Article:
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Derwen College has works in partnership with WoodMor Foundation to create a beekeeping programme for our students to develop employability skills.

In July 2022, we received our three colonies of bees. These provide an unique learning opportunity for our students.

Derwen College’s horticulture team set up a beekeeping shed and three hives where our European honey bees now live (in an area which students named ‘McGregor’s Garden’).

How bees provide learning opportunities

The unique project offers an exciting specialist work experience opportunity for students at Derwen, particularly for those who have joined the College’s Bee Club. At Bee Club students learn all about the life of a colony: how to look after the bees, keep them healthy, and harvest honey whilst still ensuring they have enough to stores to ensure a robust colony.

Bee club student, Sophie, handles a frame from the beehive.

Bee warned though! Bee Club is not for everyone, students who attend have to be calm and confident around the bees. Members of the club are quite literally hands-on with the bees, opening the hives, inspecting the frames and getting up close to these fascinating insects.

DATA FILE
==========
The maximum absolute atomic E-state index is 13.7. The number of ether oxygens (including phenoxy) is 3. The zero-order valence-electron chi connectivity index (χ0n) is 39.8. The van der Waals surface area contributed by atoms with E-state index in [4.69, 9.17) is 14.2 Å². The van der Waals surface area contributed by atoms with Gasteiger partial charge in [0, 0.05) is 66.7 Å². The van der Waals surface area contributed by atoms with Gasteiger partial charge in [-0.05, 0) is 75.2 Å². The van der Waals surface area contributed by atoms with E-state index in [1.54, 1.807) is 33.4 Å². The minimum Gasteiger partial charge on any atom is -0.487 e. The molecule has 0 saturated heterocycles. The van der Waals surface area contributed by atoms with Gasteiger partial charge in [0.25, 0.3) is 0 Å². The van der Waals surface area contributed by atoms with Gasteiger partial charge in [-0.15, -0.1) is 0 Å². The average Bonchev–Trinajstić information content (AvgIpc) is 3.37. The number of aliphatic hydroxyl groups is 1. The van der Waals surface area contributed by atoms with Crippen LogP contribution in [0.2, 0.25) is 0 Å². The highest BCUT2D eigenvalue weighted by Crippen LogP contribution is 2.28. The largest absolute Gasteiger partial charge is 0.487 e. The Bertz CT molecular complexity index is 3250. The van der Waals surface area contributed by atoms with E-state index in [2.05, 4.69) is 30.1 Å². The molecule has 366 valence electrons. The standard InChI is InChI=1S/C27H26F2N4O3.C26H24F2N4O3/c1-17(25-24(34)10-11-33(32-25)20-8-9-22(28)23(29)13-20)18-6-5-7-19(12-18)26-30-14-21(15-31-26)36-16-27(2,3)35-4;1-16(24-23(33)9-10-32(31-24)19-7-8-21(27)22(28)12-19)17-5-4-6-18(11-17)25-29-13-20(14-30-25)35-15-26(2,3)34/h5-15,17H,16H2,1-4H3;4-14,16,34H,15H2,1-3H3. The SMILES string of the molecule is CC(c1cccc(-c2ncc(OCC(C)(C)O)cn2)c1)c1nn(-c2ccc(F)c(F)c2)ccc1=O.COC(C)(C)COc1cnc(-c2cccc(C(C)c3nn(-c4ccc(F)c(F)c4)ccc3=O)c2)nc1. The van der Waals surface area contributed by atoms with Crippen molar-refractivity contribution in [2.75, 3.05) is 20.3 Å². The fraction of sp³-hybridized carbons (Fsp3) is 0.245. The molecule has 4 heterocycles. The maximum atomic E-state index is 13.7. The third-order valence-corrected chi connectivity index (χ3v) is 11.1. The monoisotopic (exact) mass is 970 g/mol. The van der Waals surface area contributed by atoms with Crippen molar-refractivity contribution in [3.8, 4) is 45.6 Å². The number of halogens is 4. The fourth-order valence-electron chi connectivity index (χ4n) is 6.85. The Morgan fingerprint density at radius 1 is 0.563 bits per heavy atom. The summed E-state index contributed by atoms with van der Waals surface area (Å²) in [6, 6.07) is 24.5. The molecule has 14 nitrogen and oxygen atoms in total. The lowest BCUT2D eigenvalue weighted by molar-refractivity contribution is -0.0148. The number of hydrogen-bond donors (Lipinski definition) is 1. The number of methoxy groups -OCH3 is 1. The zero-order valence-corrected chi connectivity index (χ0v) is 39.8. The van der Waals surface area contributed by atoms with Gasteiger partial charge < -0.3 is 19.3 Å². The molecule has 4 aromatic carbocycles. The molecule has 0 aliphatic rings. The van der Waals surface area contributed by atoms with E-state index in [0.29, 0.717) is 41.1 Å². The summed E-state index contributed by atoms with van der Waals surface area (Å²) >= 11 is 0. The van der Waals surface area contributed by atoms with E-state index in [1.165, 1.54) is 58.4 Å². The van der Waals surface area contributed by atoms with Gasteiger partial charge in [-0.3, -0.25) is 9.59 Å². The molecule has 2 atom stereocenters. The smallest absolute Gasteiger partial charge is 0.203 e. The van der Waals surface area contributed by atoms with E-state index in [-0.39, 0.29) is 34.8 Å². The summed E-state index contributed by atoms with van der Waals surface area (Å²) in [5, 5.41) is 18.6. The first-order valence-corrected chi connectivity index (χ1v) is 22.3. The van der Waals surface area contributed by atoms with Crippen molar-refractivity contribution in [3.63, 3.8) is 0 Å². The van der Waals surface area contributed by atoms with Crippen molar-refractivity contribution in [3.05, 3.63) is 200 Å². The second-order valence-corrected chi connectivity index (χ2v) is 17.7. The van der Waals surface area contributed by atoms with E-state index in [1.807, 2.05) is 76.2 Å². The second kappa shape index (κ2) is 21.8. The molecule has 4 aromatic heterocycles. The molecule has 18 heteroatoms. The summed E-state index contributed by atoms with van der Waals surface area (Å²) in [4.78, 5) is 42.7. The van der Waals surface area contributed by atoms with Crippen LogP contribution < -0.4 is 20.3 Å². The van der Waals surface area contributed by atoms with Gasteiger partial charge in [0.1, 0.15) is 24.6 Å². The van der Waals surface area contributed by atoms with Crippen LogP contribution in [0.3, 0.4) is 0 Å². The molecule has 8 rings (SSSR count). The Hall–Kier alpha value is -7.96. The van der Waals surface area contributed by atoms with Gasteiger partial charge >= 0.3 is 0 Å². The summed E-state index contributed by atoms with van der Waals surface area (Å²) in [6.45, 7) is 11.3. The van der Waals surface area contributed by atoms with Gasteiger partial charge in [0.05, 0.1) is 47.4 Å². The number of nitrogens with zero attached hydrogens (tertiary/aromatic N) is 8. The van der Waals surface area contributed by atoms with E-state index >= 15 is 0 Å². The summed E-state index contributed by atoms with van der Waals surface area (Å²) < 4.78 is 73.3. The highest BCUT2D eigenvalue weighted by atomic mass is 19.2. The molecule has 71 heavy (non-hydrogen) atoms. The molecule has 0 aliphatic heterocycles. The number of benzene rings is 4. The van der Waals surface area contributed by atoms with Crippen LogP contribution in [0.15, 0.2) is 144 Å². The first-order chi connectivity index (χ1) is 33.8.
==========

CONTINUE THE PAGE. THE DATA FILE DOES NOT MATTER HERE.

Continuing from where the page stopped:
However, students don’t have to join Bee Club to feel the benefit of having them on-site. The positive impact of having our own hives is far more extensive than just learning skills at Bee Club.

Opportunities from keeping bees are wide reaching:

Bee Club

Sophie from Bee ClubAs the weather warms up, Derwen College’s beekeepers have been checking up on our three beehives donated via our partnership with WoodMor Foundation; making sure our bee colonies are safe, clean, happy and well-fed.

Student beekeepers Sophie and Thomas, along with staff beekeepers Will and Trevor, recently opened up the hives to observe whether the bees were doing well.

Kitted out in beekeeping suits and hats, the Beekeeping Club team cleaned up the hives, and took out the blocks of fondant icing which had been feeding the Derwen bees through the winter. With near-by fields of rapeseed in full flower, as well as fruit tree blossom in the College orchard, there is plenty of nectar and pollen for the bees to enjoy in the great outdoors.

Though they don’t hibernate, honey bees rarely leave the hive during winter. They cluster together, preserving energy and keeping warm. They start making honey again when the weather improves in spring, when the temperatures reach around 16 degrees or above.

Students Sophie and Thomas have embraced Bee Club, and will be creating video diaries of their journey into beekeeping.

Sponsorship opportunities

We invite companies to take part in annual hive sponsorship, to support the project and the opportunities if offers our students. In return you can expect to receive:

  • Bee ClubBee greeting cards
  • Wildflower seed mix
  • A name plaque on the hive
  • 1 jar of Derwen honey
  • Promotion in the press, newsletter and on social media and our website.

For more information please contact our Fundraiser Meg Charman on 01691 661234 ext 395, or email


BeeTV information will be updated shortly.